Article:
Brighton and Hove Heritage Commission is against the use of LED street lights in Brighton and Hove and were pleased to see the recent letter from Graham Chainey in the Brighton Argus (reproduced below).

We hope this ridiculous EU directive will be abandoned post-Brexit.

It also turns out that long life bulbs have been possible, almost from the start of bulb manufacture. There has been a deliberate world cartel since 1924 to ensure built in obsolescence, a practice which continues today, irrespective of environmental concerns.

Petition against LED streetlights in Brighton and Hove here. Please sign.

LED lights letter

Have Your Say on Brighton and Hove City Plan Part 2

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As publicised in Brighton Argus this week, consultations have opened for Brighton and Hove City Plan Part 2, Please stand up for the retention of heritage, consideration of streetscape and provision of green spaces.

The dangers of ‘low cost’ housing are 1. It seldom exists. 2. It is often an excuse to build shoddy characterless boxes only designed to last around 50 years, which add nothing to our stunning location between the Downs and the Sea.

Consultation notes and portal here.  Ends 13th September 2018, so please ensure your comments are in BEFORE this date!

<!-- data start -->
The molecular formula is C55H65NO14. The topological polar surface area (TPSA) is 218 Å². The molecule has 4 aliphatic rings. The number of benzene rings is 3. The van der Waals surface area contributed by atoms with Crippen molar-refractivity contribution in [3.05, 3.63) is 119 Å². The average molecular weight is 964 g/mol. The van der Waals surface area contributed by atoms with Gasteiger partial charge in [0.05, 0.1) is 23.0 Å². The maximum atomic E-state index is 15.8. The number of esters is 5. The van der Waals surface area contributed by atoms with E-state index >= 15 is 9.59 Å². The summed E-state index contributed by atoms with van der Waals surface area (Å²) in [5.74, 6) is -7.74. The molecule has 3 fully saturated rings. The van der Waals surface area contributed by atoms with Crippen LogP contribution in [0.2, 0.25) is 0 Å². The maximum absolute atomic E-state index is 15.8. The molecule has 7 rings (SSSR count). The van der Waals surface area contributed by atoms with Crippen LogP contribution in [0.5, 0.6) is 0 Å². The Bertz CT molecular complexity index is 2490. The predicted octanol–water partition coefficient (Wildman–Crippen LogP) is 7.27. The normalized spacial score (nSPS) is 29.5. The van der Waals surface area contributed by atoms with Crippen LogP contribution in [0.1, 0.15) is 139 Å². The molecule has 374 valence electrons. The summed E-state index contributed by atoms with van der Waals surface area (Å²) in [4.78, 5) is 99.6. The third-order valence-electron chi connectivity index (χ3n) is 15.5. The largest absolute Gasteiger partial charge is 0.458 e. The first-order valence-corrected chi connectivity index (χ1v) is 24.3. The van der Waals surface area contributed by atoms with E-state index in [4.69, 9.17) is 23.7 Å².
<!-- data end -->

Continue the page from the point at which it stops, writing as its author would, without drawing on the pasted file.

The Graffiti Scourge of Brighton and Hove

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In the past twelve months Brighton and Hove has become the victim of an epidemic of graffiti, artlessly and indiscriminately scrawled across every unguarded wall and render, or so it seems. No building is safe. Even security shutters are not safe. Property owners hardly dare put up scaffolding for fear of enabling access to these talentless vandals.
It is a well known fact that graffiti, if not removed immediately, quickly leads to even more graffiti which in turn leads to defacement of the whole neighbourhood, like a cancer, bringing the area down both aesthetically and economically as it increasingly resembles a ghetto. Our city already suffers from a large number of empty commercial premises and these are even less likely to be re-let if graffiti is allowed to proliferate.